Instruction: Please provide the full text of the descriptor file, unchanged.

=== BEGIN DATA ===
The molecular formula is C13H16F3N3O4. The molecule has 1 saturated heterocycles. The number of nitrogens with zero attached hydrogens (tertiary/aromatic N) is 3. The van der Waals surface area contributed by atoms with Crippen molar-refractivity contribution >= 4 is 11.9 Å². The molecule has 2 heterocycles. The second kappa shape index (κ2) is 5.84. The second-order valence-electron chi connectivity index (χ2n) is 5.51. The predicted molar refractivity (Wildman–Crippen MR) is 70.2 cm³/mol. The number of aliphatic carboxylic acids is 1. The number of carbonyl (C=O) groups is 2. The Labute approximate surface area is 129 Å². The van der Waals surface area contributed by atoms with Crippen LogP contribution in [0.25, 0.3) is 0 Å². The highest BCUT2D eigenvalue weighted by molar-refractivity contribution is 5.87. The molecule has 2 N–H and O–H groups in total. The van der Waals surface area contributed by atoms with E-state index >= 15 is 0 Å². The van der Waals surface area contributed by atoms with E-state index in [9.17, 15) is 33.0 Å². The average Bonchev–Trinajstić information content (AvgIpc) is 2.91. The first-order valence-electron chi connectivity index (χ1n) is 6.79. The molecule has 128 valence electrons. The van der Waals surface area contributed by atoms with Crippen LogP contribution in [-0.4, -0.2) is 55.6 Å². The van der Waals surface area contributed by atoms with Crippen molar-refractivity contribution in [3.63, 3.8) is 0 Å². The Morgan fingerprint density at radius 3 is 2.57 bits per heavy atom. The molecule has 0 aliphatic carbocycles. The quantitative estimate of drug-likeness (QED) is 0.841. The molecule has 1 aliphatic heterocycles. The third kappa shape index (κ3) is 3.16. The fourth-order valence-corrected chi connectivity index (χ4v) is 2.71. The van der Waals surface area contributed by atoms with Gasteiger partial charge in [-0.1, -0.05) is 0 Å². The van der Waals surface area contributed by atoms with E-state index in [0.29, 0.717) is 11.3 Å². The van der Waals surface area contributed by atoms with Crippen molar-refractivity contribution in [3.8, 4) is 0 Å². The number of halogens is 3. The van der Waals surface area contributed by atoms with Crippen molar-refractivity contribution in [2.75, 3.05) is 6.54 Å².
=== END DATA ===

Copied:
The molecular formula is C13H16F3N3O4. The molecule has 1 saturated heterocycles. The number of nitrogens with zero attached hydrogens (tertiary/aromatic N) is 3. The van der Waals surface area contributed by atoms with Crippen molar-refractivity contribution >= 4 is 11.9 Å². The molecule has 2 heterocycles. The second kappa shape index (κ2) is 5.84. The second-order valence-electron chi connectivity index (χ2n) is 5.51. The predicted molar refractivity (Wildman–Crippen MR) is 70.2 cm³/mol. The number of aliphatic carboxylic acids is 1. The number of carbonyl (C=O) groups is 2. The Labute approximate surface area is 129 Å². The van der Waals surface area contributed by atoms with Crippen LogP contribution in [0.25, 0.3) is 0 Å². The highest BCUT2D eigenvalue weighted by molar-refractivity contribution is 5.87. The molecule has 2 N–H and O–H groups in total. The van der Waals surface area contributed by atoms with E-state index >= 15 is 0 Å². The van der Waals surface area contributed by atoms with E-state index in [9.17, 15) is 33.0 Å². The average Bonchev–Trinajstić information content (AvgIpc) is 2.91. The first-order valence-electron chi connectivity index (χ1n) is 6.79. The molecule has 128 valence electrons. The van der Waals surface area contributed by atoms with Crippen LogP contribution in [-0.4, -0.2) is 55.6 Å². The van der Waals surface area contributed by atoms with Crippen molar-refractivity contribution in [3.63, 3.8) is 0 Å². The Morgan fingerprint density at radius 3 is 2.57 bits per heavy atom. The molecule has 0 aliphatic carbocycles. The quantitative estimate of drug-likeness (QED) is 0.841. The molecule has 1 aliphatic heterocycles. The third kappa shape index (κ3) is 3.16. The fourth-order valence-corrected chi connectivity index (χ4v) is 2.71. The van der Waals surface area contributed by atoms with Gasteiger partial charge in [-0.1, -0.05) is 0 Å². The van der Waals surface area contributed by atoms with E-state index in [0.29, 0.717) is 11.3 Å². The van der Waals surface area contributed by atoms with Crippen molar-refractivity contribution in [3.8, 4) is 0 Å². The number of halogens is 3. The van der Waals surface area contributed by atoms with Crippen molar-refractivity contribution in [2.75, 3.05) is 6.54 Å².